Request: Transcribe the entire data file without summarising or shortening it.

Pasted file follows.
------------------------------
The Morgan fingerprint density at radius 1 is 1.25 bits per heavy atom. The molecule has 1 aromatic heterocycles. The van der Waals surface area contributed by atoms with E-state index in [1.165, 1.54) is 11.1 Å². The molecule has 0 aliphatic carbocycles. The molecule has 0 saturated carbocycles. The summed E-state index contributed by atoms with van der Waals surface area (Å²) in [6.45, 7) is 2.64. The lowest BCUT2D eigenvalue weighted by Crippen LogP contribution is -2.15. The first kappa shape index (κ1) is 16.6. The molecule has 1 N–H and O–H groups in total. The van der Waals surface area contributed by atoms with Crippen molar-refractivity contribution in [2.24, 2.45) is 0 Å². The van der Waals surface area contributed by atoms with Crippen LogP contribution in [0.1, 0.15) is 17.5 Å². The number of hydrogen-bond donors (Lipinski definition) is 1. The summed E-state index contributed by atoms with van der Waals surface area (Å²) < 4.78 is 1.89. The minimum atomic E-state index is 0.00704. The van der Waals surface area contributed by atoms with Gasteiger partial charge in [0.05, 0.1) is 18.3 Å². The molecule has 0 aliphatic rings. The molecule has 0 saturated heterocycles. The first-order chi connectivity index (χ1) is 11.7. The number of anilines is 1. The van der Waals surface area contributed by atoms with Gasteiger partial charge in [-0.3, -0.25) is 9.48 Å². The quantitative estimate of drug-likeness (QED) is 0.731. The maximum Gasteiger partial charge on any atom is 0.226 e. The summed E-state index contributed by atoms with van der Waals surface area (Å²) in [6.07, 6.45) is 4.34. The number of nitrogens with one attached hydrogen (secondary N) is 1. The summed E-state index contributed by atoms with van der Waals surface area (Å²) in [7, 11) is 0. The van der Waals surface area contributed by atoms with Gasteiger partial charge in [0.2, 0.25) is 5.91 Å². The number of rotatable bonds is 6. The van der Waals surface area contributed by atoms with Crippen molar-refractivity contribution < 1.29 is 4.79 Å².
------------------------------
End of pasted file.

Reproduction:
The Morgan fingerprint density at radius 1 is 1.25 bits per heavy atom. The molecule has 1 aromatic heterocycles. The van der Waals surface area contributed by atoms with E-state index in [1.165, 1.54) is 11.1 Å². The molecule has 0 aliphatic carbocycles. The molecule has 0 saturated carbocycles. The summed E-state index contributed by atoms with van der Waals surface area (Å²) in [6.45, 7) is 2.64. The lowest BCUT2D eigenvalue weighted by Crippen LogP contribution is -2.15. The first kappa shape index (κ1) is 16.6. The molecule has 1 N–H and O–H groups in total. The van der Waals surface area contributed by atoms with Crippen molar-refractivity contribution in [2.24, 2.45) is 0 Å². The van der Waals surface area contributed by atoms with Crippen LogP contribution in [0.1, 0.15) is 17.5 Å². The number of hydrogen-bond donors (Lipinski definition) is 1. The summed E-state index contributed by atoms with van der Waals surface area (Å²) < 4.78 is 1.89. The minimum atomic E-state index is 0.00704. The van der Waals surface area contributed by atoms with Gasteiger partial charge in [0.05, 0.1) is 18.3 Å². The molecule has 0 aliphatic rings. The molecule has 0 saturated heterocycles. The first-order chi connectivity index (χ1) is 11.7. The number of anilines is 1. The van der Waals surface area contributed by atoms with Gasteiger partial charge in [-0.3, -0.25) is 9.48 Å². The quantitative estimate of drug-likeness (QED) is 0.731. The maximum Gasteiger partial charge on any atom is 0.226 e. The summed E-state index contributed by atoms with van der Waals surface area (Å²) in [6.07, 6.45) is 4.34. The number of nitrogens with one attached hydrogen (secondary N) is 1. The summed E-state index contributed by atoms with van der Waals surface area (Å²) in [7, 11) is 0. The van der Waals surface area contributed by atoms with Gasteiger partial charge in [0.2, 0.25) is 5.91 Å². The number of rotatable bonds is 6. The van der Waals surface area contributed by atoms with Crippen molar-refractivity contribution < 1.29 is 4.79 Å².